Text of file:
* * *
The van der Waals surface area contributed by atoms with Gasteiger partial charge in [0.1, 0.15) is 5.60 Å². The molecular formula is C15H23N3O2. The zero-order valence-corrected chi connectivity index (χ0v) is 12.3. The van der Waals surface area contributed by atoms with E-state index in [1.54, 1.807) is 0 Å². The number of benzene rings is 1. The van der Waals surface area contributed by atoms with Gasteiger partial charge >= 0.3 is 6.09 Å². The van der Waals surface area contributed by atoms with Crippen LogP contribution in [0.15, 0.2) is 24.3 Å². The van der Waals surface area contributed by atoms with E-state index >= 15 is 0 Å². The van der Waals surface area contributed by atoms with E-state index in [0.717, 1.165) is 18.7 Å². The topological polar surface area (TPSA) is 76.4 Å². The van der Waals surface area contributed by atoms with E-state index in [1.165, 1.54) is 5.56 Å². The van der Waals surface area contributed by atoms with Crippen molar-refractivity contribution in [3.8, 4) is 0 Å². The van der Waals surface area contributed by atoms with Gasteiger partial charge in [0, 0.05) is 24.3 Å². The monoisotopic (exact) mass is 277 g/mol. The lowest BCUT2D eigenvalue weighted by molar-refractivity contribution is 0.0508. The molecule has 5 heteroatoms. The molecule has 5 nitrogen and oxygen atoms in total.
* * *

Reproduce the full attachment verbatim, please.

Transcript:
The van der Waals surface area contributed by atoms with Gasteiger partial charge in [0.1, 0.15) is 5.60 Å². The molecular formula is C15H23N3O2. The zero-order valence-corrected chi connectivity index (χ0v) is 12.3. The van der Waals surface area contributed by atoms with E-state index in [1.54, 1.807) is 0 Å². The number of benzene rings is 1. The van der Waals surface area contributed by atoms with Gasteiger partial charge >= 0.3 is 6.09 Å². The van der Waals surface area contributed by atoms with Crippen LogP contribution in [0.15, 0.2) is 24.3 Å². The van der Waals surface area contributed by atoms with E-state index >= 15 is 0 Å². The van der Waals surface area contributed by atoms with E-state index in [0.717, 1.165) is 18.7 Å². The topological polar surface area (TPSA) is 76.4 Å². The van der Waals surface area contributed by atoms with E-state index in [1.165, 1.54) is 5.56 Å². The van der Waals surface area contributed by atoms with Crippen molar-refractivity contribution in [3.8, 4) is 0 Å². The van der Waals surface area contributed by atoms with Gasteiger partial charge in [0, 0.05) is 24.3 Å². The monoisotopic (exact) mass is 277 g/mol. The lowest BCUT2D eigenvalue weighted by molar-refractivity contribution is 0.0508. The molecule has 5 heteroatoms. The molecule has 5 nitrogen and oxygen atoms in total.